Killers of the Flower Moon

Tropic Sprockets by Ian Brockway


The auteur Martin Scorsese (“Goodfellas”) gives us a history lesson with “Killers of the Flower Moon,” zeroing in on a “Reign of Terror” occurring in Oklahoma in 1920. More than 60 wealthy Osage Native Americans were killed either by shootings, poisonings or injections, all due to greed and financial gain.

Right from the start, Scorsese sets things up in a propulsive direction by illustrating the Osage Nation as a happy and well to do community. Indian men and women go to plays and revues. The women shine like stars and men drive flashy cars. The black and white segments of glaring opulence is accompanied by the bouncing electric rock tones of Robbie Robertson of The Band, his final musical soundtrack.

After the rock and roll introduction to Native glamour, we see a glum and wincing Ernest (Leonardo DiCaprio) who just came back from World War I. He goes to see his uncle, Bill Hale (Robert De Niro) who is a reserve sheriff and the unofficial mayor of the town. Bill encourages his nephew to keep an affectionate eye on Mollie (Lily Gladstone) a young Native American woman. Ernest agrees but tells his uncle that he will be on his best behavior.

The next day Ernest is taking Mollie out in his red sports car. Soon they are eating together and kissing.

In between these events we see Ernest taking part in robberies of Osage Native Americans, along with a disturbing roster of the abruptly deceased either by poison or sickness.
A few scenes later, Ernest cannot wait to tell his uncle the good news: Mollie is Ernest’s new love. Uncle Bill is pleased.

Slowly in a series of grim revelations, we know that Uncle Bill is not so loving or benevolent. He pressures men to marry young ladies and then kills both men women or children to gain both insurance money and familial land.

DiCaprio all but disappears here transforming into a sad dullard who is intimidated by his uncle and manipulated to sicken his wife, but he also clearly loves her in a strange and dysfunctional way.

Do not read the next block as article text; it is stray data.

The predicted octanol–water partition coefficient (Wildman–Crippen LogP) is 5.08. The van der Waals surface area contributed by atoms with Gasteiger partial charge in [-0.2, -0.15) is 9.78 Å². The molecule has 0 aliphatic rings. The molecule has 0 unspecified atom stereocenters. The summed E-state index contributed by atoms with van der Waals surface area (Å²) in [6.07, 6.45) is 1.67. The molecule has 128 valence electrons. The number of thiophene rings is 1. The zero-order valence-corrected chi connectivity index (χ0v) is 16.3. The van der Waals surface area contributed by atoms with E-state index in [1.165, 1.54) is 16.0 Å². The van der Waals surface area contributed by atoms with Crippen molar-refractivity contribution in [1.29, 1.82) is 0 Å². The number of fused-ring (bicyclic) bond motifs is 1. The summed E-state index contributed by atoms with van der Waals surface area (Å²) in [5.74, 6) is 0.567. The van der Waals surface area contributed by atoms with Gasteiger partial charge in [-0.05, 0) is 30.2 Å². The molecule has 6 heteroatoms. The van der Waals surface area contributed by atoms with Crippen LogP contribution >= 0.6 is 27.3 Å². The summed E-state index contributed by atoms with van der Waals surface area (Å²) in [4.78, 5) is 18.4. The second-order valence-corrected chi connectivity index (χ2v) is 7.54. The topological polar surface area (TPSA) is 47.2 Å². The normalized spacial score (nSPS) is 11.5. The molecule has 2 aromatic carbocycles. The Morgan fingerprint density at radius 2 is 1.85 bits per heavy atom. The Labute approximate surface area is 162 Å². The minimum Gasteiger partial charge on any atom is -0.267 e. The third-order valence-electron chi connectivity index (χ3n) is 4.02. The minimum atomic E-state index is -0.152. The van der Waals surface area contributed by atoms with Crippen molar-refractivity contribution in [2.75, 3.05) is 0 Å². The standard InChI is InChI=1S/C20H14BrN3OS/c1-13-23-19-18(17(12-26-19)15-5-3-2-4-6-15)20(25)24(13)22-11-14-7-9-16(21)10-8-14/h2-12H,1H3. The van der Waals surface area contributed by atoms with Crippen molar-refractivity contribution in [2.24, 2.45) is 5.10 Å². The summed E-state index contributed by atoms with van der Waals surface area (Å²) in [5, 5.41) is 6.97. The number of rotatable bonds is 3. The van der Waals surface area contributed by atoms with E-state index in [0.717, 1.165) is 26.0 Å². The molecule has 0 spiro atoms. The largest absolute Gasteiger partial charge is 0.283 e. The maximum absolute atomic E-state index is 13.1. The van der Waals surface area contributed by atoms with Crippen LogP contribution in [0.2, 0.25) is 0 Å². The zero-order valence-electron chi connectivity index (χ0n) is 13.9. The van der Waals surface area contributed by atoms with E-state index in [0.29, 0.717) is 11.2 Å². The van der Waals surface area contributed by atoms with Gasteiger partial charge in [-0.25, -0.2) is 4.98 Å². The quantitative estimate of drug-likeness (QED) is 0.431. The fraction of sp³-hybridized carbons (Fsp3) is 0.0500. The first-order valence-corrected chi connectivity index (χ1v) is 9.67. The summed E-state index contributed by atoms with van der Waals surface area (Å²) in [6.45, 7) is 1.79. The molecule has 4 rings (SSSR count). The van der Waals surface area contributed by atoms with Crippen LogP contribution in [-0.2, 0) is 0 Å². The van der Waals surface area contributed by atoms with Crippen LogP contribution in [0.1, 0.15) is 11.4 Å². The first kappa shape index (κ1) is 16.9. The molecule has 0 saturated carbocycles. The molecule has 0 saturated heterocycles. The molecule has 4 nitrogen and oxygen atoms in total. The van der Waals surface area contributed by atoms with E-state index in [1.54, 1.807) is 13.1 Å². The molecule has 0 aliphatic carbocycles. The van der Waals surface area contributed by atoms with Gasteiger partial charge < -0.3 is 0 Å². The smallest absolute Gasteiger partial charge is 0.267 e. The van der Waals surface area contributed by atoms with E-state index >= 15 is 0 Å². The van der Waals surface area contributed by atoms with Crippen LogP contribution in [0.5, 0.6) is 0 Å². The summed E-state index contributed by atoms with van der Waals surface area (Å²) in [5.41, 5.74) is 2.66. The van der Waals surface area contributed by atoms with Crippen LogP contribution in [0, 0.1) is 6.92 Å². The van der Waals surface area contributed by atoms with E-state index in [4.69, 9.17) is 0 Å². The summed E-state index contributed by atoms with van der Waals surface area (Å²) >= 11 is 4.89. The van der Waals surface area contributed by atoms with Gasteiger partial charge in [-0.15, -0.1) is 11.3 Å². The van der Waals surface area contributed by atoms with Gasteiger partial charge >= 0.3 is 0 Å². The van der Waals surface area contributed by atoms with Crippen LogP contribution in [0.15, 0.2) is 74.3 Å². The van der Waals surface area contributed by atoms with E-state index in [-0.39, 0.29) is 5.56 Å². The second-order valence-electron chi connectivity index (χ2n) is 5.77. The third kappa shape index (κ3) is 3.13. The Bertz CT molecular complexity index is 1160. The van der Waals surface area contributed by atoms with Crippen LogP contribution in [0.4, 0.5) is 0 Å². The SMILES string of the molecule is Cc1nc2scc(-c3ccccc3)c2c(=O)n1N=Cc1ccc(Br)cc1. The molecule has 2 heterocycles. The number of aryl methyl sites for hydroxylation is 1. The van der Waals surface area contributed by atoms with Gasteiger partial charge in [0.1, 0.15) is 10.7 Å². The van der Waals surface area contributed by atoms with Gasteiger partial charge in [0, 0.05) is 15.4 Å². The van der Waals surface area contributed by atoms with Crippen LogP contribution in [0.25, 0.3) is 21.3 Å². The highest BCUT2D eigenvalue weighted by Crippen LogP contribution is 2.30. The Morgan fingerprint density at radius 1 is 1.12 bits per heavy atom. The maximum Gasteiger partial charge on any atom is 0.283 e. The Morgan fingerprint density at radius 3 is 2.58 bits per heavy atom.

De Niro has a good outing too as the menacing elder of the town. While his role is no stretch, his face wrinkles in all the right forms and figures, and no one quite does danger like De Niro.

It is actor Lily Gladstone, however, who steals the whole show, and she is central to the film. Her very complexion speaks of karma and her impassive stare expresses both silent revenge and a Zen acceptance of inhumanity.

At first it might appear as if “Killers of the Flower Moon” is more reserved and detached than the lurid wild details of “GoodFellas” or “Raging Bull” with its gory pulp and broken noses, but keep in mind, things are not as they seem. In a deliberate and plodding manner that is masterful in rhythm, we see the details in all their smarmy sickening intentions. King Hale is a king gangster, a sociopath, a juggernaut of power. In one scene, Hale laments a newsreel of the Greenwood massacre then he tells Ernest to keep his wife on morphine, slowly weakening her. Hale is an empathetic elder by day and a killer by night. And there are trademark touches of Scorsese gore as well: a blown female head and two meaty dismembered fingers are not for the faint.

This is horror upon horror, all the more necessary today due to the efforts to erase the details of the Osage Murders from Oklahoma schools.

The final scene showcases the Osage Native community twirling and drumming in full paradisiacal splendor. As a karmic kaleidoscope flourishing in color and resilience, the moment makes a just response and a stinging prismatic challenge to the Caucasian conventions of “The Sound of Music” (1965) and “Oklahoma!” (1955).

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